If you've ever walked down the greeting card isle during February, you know it can be a sensory overload of 100's of pink and red frou-frou Valentine cards. Somewhere between the cheesy one-liners and floral designs maybe a descent card awaits for $5, but by the time you settle for it, loved ones have already filed a missing persons report and you've contemplated arson because they're out of the correct envelope size. Avoid the hastle, skip the corporate-generated professions of love and print one of these simple Valentine's Day cards at home...
Okay... Christmas music. It has the simultaneous ability to both 1) make you feel all present and warm inside and 2) repel you as far away from any valuing of tradition and seasonal good will as possible. The good songs are good because they're classics, or because some clever band you'd already like in non-December contexts decided to take their turn at a holiday record.
But the bad songs are bad in so. many. ways. At one extreme, they're aggressive mall music that only ever appealed the most simplest of you-can-buy-happiness consumerists. At the other, they're treacly, brusk and brash melodies whose only chance of working at all is being sung by large groups of squirmy children, and you've contributed DNA to at least one of them.
But, just for the fun of it, let's see if we reclaim some of those unbearable, seasonal drudges. Are there tolerable, even enjoyable, recordings of even the most noxious of holiday tunes? Challenge accepted.
Free Download: The First Ever English Language Book on Woodworking - Joseph Moxon's 'Mechanick Exercises'
One of my favorite truths about woodworking is: it really hasn't changed much in the last few centuries. Sure, there are table saws that won't cut hotdogs now, but if you look at the hand tool design, they're nearly identical. (In fact, most modern high end tool makers are doing their best to emulate historic tools from the 19th century, albeit with newer materials). All of this is to say - this is a good thing, people who make stuff! It's good for your wallet, cause you can easily find these old tools and bring them back to life. And it's also good for your wallet (see what I did there?), because it means you can find loads of old books, magazines, and other instructional materials, all of which will be valid.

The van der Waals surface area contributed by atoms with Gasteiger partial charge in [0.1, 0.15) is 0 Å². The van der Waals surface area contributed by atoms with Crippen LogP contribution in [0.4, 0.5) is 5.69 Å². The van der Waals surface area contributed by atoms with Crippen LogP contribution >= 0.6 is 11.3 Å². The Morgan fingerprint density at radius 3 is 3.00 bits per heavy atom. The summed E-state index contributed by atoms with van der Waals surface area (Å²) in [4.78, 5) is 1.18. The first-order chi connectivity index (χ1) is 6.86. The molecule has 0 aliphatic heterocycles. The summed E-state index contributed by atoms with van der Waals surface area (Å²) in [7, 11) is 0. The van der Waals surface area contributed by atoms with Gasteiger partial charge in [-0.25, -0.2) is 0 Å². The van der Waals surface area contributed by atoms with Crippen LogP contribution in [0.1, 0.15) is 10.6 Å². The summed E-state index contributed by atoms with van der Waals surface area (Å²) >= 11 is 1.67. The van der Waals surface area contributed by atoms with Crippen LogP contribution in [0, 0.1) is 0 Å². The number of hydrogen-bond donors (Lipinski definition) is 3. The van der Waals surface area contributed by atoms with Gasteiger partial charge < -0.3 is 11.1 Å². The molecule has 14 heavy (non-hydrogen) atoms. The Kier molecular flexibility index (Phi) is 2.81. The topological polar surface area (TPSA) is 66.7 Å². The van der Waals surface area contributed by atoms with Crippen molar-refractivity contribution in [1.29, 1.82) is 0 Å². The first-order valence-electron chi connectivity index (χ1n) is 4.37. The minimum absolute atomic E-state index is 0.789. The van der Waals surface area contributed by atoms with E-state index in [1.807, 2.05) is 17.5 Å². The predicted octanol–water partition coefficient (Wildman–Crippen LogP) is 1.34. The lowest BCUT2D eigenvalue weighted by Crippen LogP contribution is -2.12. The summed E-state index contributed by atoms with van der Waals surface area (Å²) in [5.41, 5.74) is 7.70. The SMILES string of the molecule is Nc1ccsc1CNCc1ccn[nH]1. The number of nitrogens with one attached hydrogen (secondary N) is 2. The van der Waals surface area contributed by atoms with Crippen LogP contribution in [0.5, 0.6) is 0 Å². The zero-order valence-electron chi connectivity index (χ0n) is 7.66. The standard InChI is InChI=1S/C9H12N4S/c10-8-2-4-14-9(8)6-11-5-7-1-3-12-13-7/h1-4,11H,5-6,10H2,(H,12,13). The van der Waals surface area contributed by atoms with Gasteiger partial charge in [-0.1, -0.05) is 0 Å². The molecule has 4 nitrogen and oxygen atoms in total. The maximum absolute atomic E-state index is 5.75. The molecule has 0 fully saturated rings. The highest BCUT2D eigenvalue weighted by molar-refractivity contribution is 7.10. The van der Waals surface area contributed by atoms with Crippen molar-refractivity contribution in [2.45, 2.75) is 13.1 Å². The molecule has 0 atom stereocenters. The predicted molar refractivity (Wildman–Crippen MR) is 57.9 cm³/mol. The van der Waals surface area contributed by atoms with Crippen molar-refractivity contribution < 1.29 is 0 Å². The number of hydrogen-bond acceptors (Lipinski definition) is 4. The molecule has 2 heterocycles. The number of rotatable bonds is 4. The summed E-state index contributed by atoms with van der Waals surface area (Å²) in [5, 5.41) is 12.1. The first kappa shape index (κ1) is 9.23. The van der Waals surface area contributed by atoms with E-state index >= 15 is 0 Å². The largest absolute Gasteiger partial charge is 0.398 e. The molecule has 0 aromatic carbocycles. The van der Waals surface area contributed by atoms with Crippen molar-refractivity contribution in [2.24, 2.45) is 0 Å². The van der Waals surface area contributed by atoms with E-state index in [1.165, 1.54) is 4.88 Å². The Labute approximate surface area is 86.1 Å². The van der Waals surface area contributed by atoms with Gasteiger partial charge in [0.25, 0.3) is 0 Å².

Fine Woodworking magazine is celebrating its 40th anniversary this fall, and is sharing all kinds of cool stuff from its archives. Like... re-sharing its first issue ever, from Winter 1975, when it looked much, much different than it does today.
How about some free stuff to start off your week?
Outside Open is offering a free poster featuring the NATO phonetic alphabet chart (you know, Alpha, Bravo, Charlie, Yankee Hotel Foxtrot) for use on all your International Radiotelephony needs. It'll certainly come in handy on your next call with tech support and all future covert military operations, and also features semaphore delineation (pre-electronic flag letter signals for naval communication represented in a circle), Morse Code,
Our remix culture is in this unique place where many of us feel comfortable finding great images online and then retouching/repurposing them to our liking, but our laws aren't quite as forgiving - especially when it comes to using images for commercial purposes. Worry no more...
At this point, five weeks into the new year, your resolutions are set. You either embraced that new food or exercise plan, or you didn't. You've kept up with your promise to save more or drink less or go to bed earlier, or you haven't. And, to be fair, that's okay. You know yourself best.
Had as much "Last Christmas" as you can take? Us too.
But we still want you to enjoy some of the sounds of the seasons, without all the glitz and overproduction and reminders of shopping days that come along with that radio station in town that converts to 24/7 holidays starting the day after Halloween.
I just stumbled across a link to the British Library's Flickr page, which has over a million (seemingly) copyright free images and illustrations available for browsing and download.
Designer Anthony Herrera has released a brand new set of Star Wars snowflake templates, free for downloading and making en masse as you settle into the holiday season.
Around a year and a half ago, ManMade featured a behind-the-scenes look at how artist Horst Kiechle created this anatomically correct paper torso with removable organs to teach children biology lessons in the Fiji Islands.
Now, a cool update: Horst has provided a full how-to so you can make your own, complete with free downloadable templates.
When designer Fiona Richards needed to expand her studio space to include a dedicated table to pack and ship her work, she and her husband Doug hit the hardware store to scope out parts. They decided to build one from plumbing parts and a solid wood top, and hopped online to find plans... and found nothing.
So, they did what most DIYers would do and designed their own, and are happily sharing their original plans with all of us for free.
My buddy Andrew was recently searching a site selling vintage, "masculine" art, when he stumbled across this captivating photo of all-around man Ernest Hemingway, shirtless and holding a shotgun. With a bit of clever searching, Andrew discovered the picture is actually